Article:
House OKs tax plan with breaks for some, hikes for others
With no votes to spare, the Minnesota House passed a bill Thursday that creates a new income tax bracket and provides targeted help to people and businesses financially affected by COVID-19 disruptions.
The plan approved on a 68-66 vote — two Democrats joined all Republicans in opposition — raises almost $1 billion by boosting the tax rate on household income above $1 million and pulling in more from corporations who shift profits abroad.
Much of that money is spun back in the form of tax relief, including an expanded working family tax credit, property tax aid and a new business assistance program for places that struggled through pandemic shutdowns.
“We tell our families and our workers and our small businesses, ‘We have your back. We’re not going to just settle for the status quo,’” said House Tax Chair Paul Marquart, DFL-Dilworth.
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Most businesses that received federal Payroll Protection Program help would be able to avoid taxes on forgiven loans, but that caps out at $350,000. Taxes also would be waived on extra unemployment assistance sent out by the federal government during the early months of the pandemic.
But Republicans said the plan doesn’t go far enough to protect businesses from the tax sting because PPP loans aren’t fully shielded, as a Senate-passed plan would be.
“They did the right thing but they’re not going to escape punishment by Minnesota Democrats,” said House Minority Leader Kurt Daudt, R-Zimmerman, of businesses that received the federal help.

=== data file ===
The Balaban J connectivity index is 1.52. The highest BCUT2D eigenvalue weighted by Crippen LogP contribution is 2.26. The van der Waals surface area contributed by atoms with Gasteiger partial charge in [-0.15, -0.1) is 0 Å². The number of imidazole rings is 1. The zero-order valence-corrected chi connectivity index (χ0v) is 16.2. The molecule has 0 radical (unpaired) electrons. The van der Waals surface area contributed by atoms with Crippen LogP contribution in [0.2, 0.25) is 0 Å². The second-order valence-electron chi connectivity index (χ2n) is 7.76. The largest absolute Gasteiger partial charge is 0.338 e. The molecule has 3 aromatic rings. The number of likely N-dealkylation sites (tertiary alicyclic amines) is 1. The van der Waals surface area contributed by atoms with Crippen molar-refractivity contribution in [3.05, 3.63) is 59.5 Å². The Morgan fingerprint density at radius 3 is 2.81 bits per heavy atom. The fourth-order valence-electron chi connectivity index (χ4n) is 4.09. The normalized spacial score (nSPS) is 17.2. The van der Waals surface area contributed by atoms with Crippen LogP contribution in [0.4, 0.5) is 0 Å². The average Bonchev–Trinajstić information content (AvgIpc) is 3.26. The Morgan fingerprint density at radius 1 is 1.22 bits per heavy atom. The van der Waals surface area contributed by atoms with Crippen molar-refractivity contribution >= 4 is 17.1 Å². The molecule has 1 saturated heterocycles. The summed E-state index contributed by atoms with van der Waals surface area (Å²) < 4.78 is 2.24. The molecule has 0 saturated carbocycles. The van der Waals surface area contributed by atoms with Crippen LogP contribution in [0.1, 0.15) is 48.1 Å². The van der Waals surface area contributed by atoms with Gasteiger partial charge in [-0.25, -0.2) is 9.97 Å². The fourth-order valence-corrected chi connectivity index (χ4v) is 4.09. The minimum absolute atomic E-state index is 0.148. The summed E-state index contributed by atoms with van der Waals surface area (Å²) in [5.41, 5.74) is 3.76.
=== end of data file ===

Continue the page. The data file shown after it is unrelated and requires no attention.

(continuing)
Rep. Pat Garofalo, R-Farmington, said the measures to raise taxes aren’t needed.
“Minnesota has a billion and a half-billion dollar budget surplus, has over two billion dollars in our budget reserves and has just received eight billion dollars in federal assistance,” he said. “The woke wing of the DFL has decided that’s not enough.”
But Rep. Kaohly Vang Her, DFL-St. Paul, defended the tax hikes. She sponsored the proposal to create a new 11.15 percent tax rate on taxable income in excess of $1 million for married filers and $500,000 for single filers.
She said people who fared well in a rough year should chip in to lift up those who didn’t.
“Some may say with a surplus we don’t need to raise taxes. I wish that were the case. Much of the support is one-time funding,” Her said. “We need to position ourselves for long-term success that requires a steady revenue stream.”
It won’t be the last word in a session budget debate. The House bill must be matched up with a considerably different Senate plan, which doesn’t raise taxes, that’s scheduled for a vote next week.